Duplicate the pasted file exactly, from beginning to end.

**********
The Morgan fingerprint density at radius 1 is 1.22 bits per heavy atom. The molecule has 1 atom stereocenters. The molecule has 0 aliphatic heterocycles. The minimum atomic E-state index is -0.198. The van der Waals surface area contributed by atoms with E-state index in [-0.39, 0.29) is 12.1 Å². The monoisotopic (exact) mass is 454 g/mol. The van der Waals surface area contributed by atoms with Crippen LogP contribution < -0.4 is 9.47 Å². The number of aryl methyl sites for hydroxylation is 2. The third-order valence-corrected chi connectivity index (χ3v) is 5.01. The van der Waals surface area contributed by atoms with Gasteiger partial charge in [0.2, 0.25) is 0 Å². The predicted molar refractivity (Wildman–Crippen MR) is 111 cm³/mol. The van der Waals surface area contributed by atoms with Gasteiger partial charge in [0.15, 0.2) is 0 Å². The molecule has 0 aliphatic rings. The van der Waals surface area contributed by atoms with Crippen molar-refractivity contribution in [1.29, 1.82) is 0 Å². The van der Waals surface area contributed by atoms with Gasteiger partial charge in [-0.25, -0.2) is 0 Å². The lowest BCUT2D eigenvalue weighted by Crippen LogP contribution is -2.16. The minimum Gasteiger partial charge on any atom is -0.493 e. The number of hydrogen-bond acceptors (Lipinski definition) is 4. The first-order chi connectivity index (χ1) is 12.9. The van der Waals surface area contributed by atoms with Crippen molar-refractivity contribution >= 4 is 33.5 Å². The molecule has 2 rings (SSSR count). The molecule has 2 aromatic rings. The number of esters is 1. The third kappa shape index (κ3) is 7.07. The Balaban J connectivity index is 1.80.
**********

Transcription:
The Morgan fingerprint density at radius 1 is 1.22 bits per heavy atom. The molecule has 1 atom stereocenters. The molecule has 0 aliphatic heterocycles. The minimum atomic E-state index is -0.198. The van der Waals surface area contributed by atoms with E-state index in [-0.39, 0.29) is 12.1 Å². The monoisotopic (exact) mass is 454 g/mol. The van der Waals surface area contributed by atoms with Crippen LogP contribution < -0.4 is 9.47 Å². The number of aryl methyl sites for hydroxylation is 2. The third-order valence-corrected chi connectivity index (χ3v) is 5.01. The van der Waals surface area contributed by atoms with Gasteiger partial charge in [0.2, 0.25) is 0 Å². The predicted molar refractivity (Wildman–Crippen MR) is 111 cm³/mol. The van der Waals surface area contributed by atoms with Gasteiger partial charge in [0.15, 0.2) is 0 Å². The molecule has 0 aliphatic rings. The van der Waals surface area contributed by atoms with Crippen molar-refractivity contribution in [1.29, 1.82) is 0 Å². The van der Waals surface area contributed by atoms with Gasteiger partial charge in [-0.25, -0.2) is 0 Å². The lowest BCUT2D eigenvalue weighted by Crippen LogP contribution is -2.16. The minimum Gasteiger partial charge on any atom is -0.493 e. The number of hydrogen-bond acceptors (Lipinski definition) is 4. The first-order chi connectivity index (χ1) is 12.9. The van der Waals surface area contributed by atoms with Crippen molar-refractivity contribution >= 4 is 33.5 Å². The molecule has 2 rings (SSSR count). The molecule has 2 aromatic rings. The number of esters is 1. The third kappa shape index (κ3) is 7.07. The Balaban J connectivity index is 1.80.